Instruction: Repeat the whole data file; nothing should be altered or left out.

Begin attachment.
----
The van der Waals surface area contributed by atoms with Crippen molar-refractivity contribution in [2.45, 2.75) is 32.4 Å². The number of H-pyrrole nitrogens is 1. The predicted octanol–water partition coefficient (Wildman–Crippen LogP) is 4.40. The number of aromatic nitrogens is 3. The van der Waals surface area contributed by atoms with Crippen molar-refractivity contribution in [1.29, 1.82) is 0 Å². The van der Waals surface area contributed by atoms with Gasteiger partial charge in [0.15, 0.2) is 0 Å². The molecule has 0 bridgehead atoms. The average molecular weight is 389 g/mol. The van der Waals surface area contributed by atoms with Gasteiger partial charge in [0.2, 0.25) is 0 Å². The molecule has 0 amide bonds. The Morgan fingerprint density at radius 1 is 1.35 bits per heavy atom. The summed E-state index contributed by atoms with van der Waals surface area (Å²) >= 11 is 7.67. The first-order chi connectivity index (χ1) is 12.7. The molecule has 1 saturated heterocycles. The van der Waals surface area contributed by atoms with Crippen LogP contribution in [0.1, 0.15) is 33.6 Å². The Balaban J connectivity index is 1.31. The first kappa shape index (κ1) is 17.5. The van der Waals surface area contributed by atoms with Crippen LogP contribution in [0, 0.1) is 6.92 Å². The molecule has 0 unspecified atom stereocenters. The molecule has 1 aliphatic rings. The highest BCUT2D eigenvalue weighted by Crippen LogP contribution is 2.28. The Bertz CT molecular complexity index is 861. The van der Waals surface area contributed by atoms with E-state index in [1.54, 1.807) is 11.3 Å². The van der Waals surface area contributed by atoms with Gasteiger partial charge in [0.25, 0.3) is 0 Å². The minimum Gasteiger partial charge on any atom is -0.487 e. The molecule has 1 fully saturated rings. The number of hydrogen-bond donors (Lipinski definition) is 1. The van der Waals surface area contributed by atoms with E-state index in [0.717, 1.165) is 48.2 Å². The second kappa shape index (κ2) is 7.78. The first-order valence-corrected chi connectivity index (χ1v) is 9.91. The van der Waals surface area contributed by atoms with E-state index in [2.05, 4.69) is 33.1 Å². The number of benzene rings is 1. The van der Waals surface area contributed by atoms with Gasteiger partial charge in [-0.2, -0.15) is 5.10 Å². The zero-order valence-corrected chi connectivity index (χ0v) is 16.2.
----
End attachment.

The van der Waals surface area contributed by atoms with Crippen molar-refractivity contribution in [2.45, 2.75) is 32.4 Å². The number of H-pyrrole nitrogens is 1. The predicted octanol–water partition coefficient (Wildman–Crippen LogP) is 4.40. The number of aromatic nitrogens is 3. The van der Waals surface area contributed by atoms with Crippen molar-refractivity contribution in [1.29, 1.82) is 0 Å². The van der Waals surface area contributed by atoms with Gasteiger partial charge in [0.15, 0.2) is 0 Å². The molecule has 0 bridgehead atoms. The average molecular weight is 389 g/mol. The van der Waals surface area contributed by atoms with Gasteiger partial charge in [0.2, 0.25) is 0 Å². The molecule has 0 amide bonds. The Morgan fingerprint density at radius 1 is 1.35 bits per heavy atom. The summed E-state index contributed by atoms with van der Waals surface area (Å²) >= 11 is 7.67. The first-order chi connectivity index (χ1) is 12.7. The molecule has 1 saturated heterocycles. The van der Waals surface area contributed by atoms with Crippen LogP contribution in [0.1, 0.15) is 33.6 Å². The Balaban J connectivity index is 1.31. The first kappa shape index (κ1) is 17.5. The van der Waals surface area contributed by atoms with Crippen LogP contribution in [0, 0.1) is 6.92 Å². The molecule has 0 unspecified atom stereocenters. The molecule has 1 aliphatic rings. The highest BCUT2D eigenvalue weighted by Crippen LogP contribution is 2.28. The Bertz CT molecular complexity index is 861. The van der Waals surface area contributed by atoms with E-state index in [1.54, 1.807) is 11.3 Å². The van der Waals surface area contributed by atoms with Gasteiger partial charge in [0.25, 0.3) is 0 Å². The minimum Gasteiger partial charge on any atom is -0.487 e. The molecule has 1 fully saturated rings. The number of hydrogen-bond donors (Lipinski definition) is 1. The van der Waals surface area contributed by atoms with E-state index in [0.717, 1.165) is 48.2 Å². The second kappa shape index (κ2) is 7.78. The first-order valence-corrected chi connectivity index (χ1v) is 9.91. The van der Waals surface area contributed by atoms with E-state index in [2.05, 4.69) is 33.1 Å². The number of benzene rings is 1. The van der Waals surface area contributed by atoms with Gasteiger partial charge in [-0.2, -0.15) is 5.10 Å². The zero-order valence-corrected chi connectivity index (χ0v) is 16.2.